Firearms are prohibited in the disputed Galwan River valley to prevent clashes between Indian and Chinese troops. But that didn’t stop the two sides from fighting a brutal engagement on Monday as the combat devolved to hand-to-hand as soldiers used clubs and threw rocks on an extremely narrow ridge
The Indian army says they lost 20 men. China has not even confirmed an engagement occurred but intelligence sources say Beijing lost at least 35 soldiers. It was the deadliest clash between the two countries in the contested eastern Ladakh region since 1967.
New details have emerged on what went down on Monday, June 15, when a small Indian patrol party moved to remove a Chinese tent in the Galwan river valley at 15,000 feet. China had agreed to remove the tent after talks between Lieutenant General-ranked officers of both sides on June 6.
The troops had agreed to withdraw to create an area that would separate the forces and ensure peace.
Sources said a physical fight broke out after the Chinese soldiers targeted the Indian Colonel, BL Santosh Babu. Both sides were armed with batons and rods with nails.
Reinforcements were called in by both sides on several occasions, say army sources. There are multiple injuries on both sides.
The Financial Times paints a savage picture of combat.
Indian media reported that the battle was fought in darkness on a narrow ridge overlooking the Galwan Valley in the Himalayas — more than 14,000 feet above sea level — after Indian troops tried to verify that Chinese soldiers had honoured a pledge to withdraw from a strategic position.
Scuffles broke out and in the violent melee some Indian soldiers plunged from the ridge into the ravine below, according to Indian media. The clash involved hand-to-hand combat and improvised weapons because firearms are prohibited in the disputed zones under a protocol intended to prevent an inadvertent escalation of violence.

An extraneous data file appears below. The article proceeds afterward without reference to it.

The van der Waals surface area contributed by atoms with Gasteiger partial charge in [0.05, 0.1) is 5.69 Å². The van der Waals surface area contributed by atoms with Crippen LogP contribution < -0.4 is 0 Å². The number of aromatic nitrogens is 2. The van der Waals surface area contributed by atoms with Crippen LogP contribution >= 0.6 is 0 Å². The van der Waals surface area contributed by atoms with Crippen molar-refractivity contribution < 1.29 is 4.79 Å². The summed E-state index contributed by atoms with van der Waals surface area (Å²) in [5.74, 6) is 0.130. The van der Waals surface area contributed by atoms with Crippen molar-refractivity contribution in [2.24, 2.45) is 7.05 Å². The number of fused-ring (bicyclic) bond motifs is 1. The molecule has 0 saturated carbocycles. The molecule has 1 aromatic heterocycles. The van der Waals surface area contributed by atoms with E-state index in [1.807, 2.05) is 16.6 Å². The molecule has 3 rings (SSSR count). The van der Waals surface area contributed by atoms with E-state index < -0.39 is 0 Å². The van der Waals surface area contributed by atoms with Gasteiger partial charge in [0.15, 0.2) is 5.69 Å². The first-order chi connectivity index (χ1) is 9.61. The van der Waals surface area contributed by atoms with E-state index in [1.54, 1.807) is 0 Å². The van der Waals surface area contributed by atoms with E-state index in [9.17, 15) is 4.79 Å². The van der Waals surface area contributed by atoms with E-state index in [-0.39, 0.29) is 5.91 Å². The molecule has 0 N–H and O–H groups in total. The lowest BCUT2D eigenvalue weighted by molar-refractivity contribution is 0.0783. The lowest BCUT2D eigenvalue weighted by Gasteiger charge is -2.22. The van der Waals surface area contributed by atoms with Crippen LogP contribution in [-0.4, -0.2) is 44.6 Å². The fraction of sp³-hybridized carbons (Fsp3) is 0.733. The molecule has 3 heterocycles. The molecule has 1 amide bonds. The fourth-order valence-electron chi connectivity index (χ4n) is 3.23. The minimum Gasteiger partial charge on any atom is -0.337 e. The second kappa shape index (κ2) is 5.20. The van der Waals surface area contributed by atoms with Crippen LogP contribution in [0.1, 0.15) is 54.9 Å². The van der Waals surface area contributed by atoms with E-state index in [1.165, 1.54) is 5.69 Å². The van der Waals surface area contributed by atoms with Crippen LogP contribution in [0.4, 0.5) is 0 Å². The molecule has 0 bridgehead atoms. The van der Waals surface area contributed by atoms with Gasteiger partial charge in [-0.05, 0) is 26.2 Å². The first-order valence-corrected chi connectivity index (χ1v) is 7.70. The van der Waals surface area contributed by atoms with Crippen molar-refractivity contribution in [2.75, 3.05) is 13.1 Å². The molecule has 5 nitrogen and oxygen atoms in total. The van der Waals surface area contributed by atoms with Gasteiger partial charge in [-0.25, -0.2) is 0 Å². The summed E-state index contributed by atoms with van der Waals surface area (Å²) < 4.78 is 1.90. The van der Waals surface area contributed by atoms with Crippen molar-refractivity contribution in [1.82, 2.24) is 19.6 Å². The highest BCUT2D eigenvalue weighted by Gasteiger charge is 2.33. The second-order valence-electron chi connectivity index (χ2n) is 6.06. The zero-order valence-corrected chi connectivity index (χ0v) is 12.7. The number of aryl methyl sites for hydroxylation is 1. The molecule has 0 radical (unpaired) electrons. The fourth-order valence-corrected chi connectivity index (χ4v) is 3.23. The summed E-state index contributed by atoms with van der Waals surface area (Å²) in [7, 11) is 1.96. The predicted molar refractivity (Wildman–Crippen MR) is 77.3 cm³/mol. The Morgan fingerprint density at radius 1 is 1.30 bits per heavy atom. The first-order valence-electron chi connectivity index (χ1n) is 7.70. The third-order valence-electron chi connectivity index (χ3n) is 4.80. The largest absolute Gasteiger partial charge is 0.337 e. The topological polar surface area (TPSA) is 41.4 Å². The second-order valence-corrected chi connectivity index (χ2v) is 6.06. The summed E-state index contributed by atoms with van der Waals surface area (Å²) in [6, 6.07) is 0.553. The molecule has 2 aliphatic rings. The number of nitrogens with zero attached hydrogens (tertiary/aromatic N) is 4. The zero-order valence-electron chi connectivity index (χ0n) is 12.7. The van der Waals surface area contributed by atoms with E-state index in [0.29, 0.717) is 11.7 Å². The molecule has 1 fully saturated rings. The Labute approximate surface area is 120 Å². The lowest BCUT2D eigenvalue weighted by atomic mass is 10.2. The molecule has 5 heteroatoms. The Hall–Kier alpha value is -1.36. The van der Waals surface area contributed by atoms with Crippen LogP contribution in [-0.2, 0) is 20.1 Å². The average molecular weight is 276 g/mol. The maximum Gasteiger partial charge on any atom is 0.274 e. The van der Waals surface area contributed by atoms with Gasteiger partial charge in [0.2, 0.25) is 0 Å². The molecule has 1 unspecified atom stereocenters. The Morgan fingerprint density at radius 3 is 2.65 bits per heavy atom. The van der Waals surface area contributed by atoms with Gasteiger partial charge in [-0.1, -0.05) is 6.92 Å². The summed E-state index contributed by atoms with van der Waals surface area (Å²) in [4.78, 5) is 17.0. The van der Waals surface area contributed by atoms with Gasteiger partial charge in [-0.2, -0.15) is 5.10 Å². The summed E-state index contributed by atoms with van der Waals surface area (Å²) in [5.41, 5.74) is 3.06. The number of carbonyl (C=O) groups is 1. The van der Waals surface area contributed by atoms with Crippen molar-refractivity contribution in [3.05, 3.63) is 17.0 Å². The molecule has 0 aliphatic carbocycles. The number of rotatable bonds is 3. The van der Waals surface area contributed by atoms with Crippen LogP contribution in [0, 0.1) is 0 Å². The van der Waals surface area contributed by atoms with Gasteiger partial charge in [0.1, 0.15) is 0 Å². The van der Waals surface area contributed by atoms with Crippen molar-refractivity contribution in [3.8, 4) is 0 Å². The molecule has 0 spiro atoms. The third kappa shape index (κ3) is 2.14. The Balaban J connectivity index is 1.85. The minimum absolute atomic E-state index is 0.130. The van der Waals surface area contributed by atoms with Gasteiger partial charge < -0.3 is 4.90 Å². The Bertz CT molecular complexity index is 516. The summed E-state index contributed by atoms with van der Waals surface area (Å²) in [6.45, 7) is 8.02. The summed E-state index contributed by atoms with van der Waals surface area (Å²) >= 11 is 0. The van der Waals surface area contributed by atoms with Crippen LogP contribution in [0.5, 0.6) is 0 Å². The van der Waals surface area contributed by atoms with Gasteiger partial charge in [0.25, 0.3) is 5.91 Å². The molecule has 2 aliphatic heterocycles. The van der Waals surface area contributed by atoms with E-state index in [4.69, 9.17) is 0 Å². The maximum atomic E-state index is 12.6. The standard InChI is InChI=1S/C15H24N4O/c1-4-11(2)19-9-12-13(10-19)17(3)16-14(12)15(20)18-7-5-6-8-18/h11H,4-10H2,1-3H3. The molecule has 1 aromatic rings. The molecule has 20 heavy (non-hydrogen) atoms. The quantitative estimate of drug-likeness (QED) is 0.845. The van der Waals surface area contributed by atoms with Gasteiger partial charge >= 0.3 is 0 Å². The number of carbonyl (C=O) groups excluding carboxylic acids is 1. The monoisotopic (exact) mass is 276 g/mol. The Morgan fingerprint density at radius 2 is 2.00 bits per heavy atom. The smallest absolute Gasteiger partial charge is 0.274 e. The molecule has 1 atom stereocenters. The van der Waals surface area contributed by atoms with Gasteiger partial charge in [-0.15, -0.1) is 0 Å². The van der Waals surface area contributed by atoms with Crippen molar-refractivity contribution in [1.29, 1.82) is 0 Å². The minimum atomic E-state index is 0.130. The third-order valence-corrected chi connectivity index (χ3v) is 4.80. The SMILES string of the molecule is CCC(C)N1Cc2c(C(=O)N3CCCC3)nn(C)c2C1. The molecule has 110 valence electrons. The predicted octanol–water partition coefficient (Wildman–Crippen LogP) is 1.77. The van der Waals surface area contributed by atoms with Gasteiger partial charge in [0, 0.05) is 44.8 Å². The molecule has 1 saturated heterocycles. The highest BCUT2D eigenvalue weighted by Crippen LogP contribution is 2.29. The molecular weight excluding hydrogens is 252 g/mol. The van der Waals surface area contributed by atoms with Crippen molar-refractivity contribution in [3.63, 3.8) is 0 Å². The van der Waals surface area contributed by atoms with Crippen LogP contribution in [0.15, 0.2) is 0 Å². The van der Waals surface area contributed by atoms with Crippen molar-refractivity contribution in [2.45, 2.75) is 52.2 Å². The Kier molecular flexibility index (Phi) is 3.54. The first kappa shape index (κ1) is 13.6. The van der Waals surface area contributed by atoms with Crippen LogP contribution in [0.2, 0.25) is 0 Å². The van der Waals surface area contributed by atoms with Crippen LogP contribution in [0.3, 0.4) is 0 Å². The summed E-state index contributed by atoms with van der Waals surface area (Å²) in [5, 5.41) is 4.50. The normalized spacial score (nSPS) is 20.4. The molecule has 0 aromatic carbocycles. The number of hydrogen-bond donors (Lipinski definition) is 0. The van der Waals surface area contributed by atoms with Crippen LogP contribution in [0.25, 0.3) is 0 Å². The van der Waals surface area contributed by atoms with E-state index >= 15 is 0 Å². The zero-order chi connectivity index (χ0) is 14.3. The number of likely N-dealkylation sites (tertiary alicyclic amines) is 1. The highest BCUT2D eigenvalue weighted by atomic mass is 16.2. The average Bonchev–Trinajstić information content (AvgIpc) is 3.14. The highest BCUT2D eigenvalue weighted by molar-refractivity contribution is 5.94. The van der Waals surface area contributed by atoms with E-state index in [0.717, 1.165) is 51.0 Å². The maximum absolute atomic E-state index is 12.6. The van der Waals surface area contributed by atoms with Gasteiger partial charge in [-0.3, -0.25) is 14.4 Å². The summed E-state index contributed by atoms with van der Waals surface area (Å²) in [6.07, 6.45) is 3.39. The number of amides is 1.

India and China have been unable to agree on a border in the region since India received its independence. They fought a war in 1962 (in the midst of the Cuban Missile Crisis) that resolved little. The resulting truce set up a “Line of Actual Control” that the two sides have been unable to agree on. So, on a regular basis over the past 50 years, there have been skirmishes and incidents that keep the conflict simmering.
Actually, there is little in the disputed region worth fighting for — except national pride. That appears to be the primary motivation. And in this latest dust-up, China appears to have had an extra incentive: they wanted to distract the world from their coronavirus failures. In April, China sent thousands of troops to the region and built several structures. That proved too much for India, which increased its own military presence. A clash may have been inevitable.
Neither side wants a full-scale war, which won’t mean much if the bullets start to fly. The situation now is tense and unpredictable. Indian Prime Minister Modi has received some criticism for downplaying the clash, but he doesn’t want to raise the temperature in India any more than it has been. That doesn’t sit well with a lot of Indian nationalists who see the Chinese incursions as an insult to India.
The situation is already dying down. But significantly, neither side is pulling back. Violence could erupt again at any time.